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Best Angora breed?

Keeping rabbits for their wool and methods of using it.
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Best Angora breed?

Post Number:#1  Unread postby RustyPocket » Thu Sep 04, 2014 8:31 am


Hello everybunny. Lately I really got interested into raising rabbits for wool. It won't happened in near future as I will be going to college in a year and getting any more keepers is not a good idea. However, just in case something changes and I end up getting them withing a year or so, what would be the best breed. Now, there are no Angora's avaliable in my country whatsoever, no one has them, but I found two breeders is neighbouring Hungary. They breed English, German and Satin Angoras as well as crosses. There are also many breeders through Europe, but thise two are the closest. Another thing to look after is the fact that I breed rabbits for meat, so the most commercial breed of three would be great. Thanks help in advance. -Marko
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Re: Best Angora breed?

Post Number:#2  Unread postby Dood » Thu Sep 04, 2014 10:40 am


It depends on what your buyers desire and how much time you are willing to spend on maintaining their coats.

Its been the experience of many breeders over here that Angoras require higher protein levels to produce all that long fur and your regular rabbit diet may not suffice.

I know the German Angora must pass stringent wool quality tests to be accepted into the stud /breeding book, however, in Europe the same standards might be required for the English and French Angoras :shrug:

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Re: Best Angora breed?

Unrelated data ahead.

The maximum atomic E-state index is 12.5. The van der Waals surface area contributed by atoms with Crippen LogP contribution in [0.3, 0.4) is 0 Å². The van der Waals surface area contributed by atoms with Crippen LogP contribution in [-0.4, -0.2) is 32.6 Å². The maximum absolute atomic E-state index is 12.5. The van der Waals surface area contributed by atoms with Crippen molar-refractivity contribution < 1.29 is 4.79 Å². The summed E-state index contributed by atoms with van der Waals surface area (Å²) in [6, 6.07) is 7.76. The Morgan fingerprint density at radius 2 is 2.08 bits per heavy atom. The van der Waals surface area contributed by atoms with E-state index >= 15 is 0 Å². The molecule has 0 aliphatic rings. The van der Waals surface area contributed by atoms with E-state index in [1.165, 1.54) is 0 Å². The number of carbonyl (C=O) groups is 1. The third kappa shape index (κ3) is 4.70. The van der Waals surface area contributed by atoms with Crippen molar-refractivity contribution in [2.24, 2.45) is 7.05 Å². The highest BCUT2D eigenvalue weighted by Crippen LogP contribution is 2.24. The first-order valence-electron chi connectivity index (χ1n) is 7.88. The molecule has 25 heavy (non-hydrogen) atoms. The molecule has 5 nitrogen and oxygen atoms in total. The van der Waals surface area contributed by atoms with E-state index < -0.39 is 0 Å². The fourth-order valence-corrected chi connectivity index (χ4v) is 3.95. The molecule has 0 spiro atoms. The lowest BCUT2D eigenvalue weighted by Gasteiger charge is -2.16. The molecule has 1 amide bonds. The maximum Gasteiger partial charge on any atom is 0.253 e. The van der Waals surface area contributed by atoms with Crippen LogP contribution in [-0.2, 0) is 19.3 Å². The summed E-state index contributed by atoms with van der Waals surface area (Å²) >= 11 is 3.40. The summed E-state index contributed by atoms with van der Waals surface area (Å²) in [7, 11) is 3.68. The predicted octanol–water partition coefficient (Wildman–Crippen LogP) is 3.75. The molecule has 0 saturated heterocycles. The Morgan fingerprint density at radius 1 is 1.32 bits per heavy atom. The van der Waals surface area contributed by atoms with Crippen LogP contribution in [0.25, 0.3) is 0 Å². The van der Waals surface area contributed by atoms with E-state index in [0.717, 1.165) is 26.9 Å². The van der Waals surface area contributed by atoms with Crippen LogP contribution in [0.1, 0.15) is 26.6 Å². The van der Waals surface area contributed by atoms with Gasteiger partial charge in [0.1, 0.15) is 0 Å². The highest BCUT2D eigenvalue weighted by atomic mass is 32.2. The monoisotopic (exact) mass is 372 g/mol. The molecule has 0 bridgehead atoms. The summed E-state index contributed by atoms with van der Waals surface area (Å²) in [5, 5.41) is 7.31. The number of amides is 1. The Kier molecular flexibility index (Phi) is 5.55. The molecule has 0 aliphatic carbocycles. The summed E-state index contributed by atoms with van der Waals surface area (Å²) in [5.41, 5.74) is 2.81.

Post Number:#3  Unread postby Zass » Thu Sep 04, 2014 11:59 am


The german angora is probably the largest of the three.
The satin would be the second largest, and the english angora would be the least economical for meat production.

I believe that english and german angora must be sheared, and that the satin would molt and could be plucked. Since the satins were created using French angoras, I would suspect they would have the easiest to care for coats, but provide somewhat less wool.

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Re: Best Angora breed?

Post Number:#4  Unread postby RustyPocket » Thu Sep 04, 2014 2:42 pm


Dood wrote:It depends on what your buyers desire and how much time you are willing to spend on maintaining their coats.

Its been the experience of many breeders over here that Angoras require higher protein levels to produce all that long fur and your regular rabbit diet may not suffice.

I know the German Angora must pass stringent wool quality tests to be accepted into the stud /breeding book, however, in Europe the same standards might be required for the English and French Angoras :shrug:


I am pretty bussy with my final year of high school and current rabbits take some time as well, but I still manage to find time to sit with my laptop on my lap waiting for someone to post a new respond to any of the topics around here, so I guess I can squeez them into my schedule. But, on the other hand, I would sort of like to have a rabbit I don't need spending 15-20 minutes daily brushing and grooming. As of being accepeted into breeding book, I believe there is no such a thing in my country. You see, rabbit raising-wisely, we are still somewhere in 15th century. Few decades give or take. :) About the food, I am probably going to switch to commercial feed, because my parents' feed corn+cereal+pellets mix but always get their cereals and corn from different places, so I feel it sort of shocks rabbits' stomaches.

Zass wrote:The german angora is probably the largest of the three.
The satin would be the second largest, and the english angora would be the least economical for meat production.

I believe that english and german angora must be sheared, and that the satin would molt and could be plucked. Since the satins were created using French angoras, I would suspect they would have the easiest to care for coats, but provide somewhat less wool.


The amount of wool is something that doesn't bother me the most, it's rather the quality of fur (which I know is mostly due the individual rabbit) as well as the time I would have to spend grooming. So, I guess that Satin Angora would be the best for me? I remember reading about the Satin wool being the hardest to work with somewhere on European sites, any information on that over The Pond?
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